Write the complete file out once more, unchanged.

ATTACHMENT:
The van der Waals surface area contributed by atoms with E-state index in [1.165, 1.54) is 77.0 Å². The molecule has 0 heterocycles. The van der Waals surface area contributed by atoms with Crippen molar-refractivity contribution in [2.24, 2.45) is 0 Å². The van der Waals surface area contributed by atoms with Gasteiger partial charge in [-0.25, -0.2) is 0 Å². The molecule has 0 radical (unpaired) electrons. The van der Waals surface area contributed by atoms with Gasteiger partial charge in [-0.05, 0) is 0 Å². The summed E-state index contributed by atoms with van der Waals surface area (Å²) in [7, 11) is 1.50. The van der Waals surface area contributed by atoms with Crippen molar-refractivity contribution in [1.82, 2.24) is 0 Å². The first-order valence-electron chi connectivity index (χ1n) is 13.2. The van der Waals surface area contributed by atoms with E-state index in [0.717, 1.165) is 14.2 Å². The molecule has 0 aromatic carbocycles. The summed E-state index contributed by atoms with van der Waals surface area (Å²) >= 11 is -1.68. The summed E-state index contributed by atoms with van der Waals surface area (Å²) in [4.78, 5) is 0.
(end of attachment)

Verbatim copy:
The van der Waals surface area contributed by atoms with E-state index in [1.165, 1.54) is 77.0 Å². The molecule has 0 heterocycles. The van der Waals surface area contributed by atoms with Crippen molar-refractivity contribution in [2.24, 2.45) is 0 Å². The van der Waals surface area contributed by atoms with Gasteiger partial charge in [-0.25, -0.2) is 0 Å². The molecule has 0 radical (unpaired) electrons. The van der Waals surface area contributed by atoms with Gasteiger partial charge in [-0.05, 0) is 0 Å². The summed E-state index contributed by atoms with van der Waals surface area (Å²) in [7, 11) is 1.50. The van der Waals surface area contributed by atoms with Crippen molar-refractivity contribution in [1.82, 2.24) is 0 Å². The first-order valence-electron chi connectivity index (χ1n) is 13.2. The van der Waals surface area contributed by atoms with E-state index in [0.717, 1.165) is 14.2 Å². The molecule has 0 aromatic carbocycles. The summed E-state index contributed by atoms with van der Waals surface area (Å²) >= 11 is -1.68. The summed E-state index contributed by atoms with van der Waals surface area (Å²) in [4.78, 5) is 0.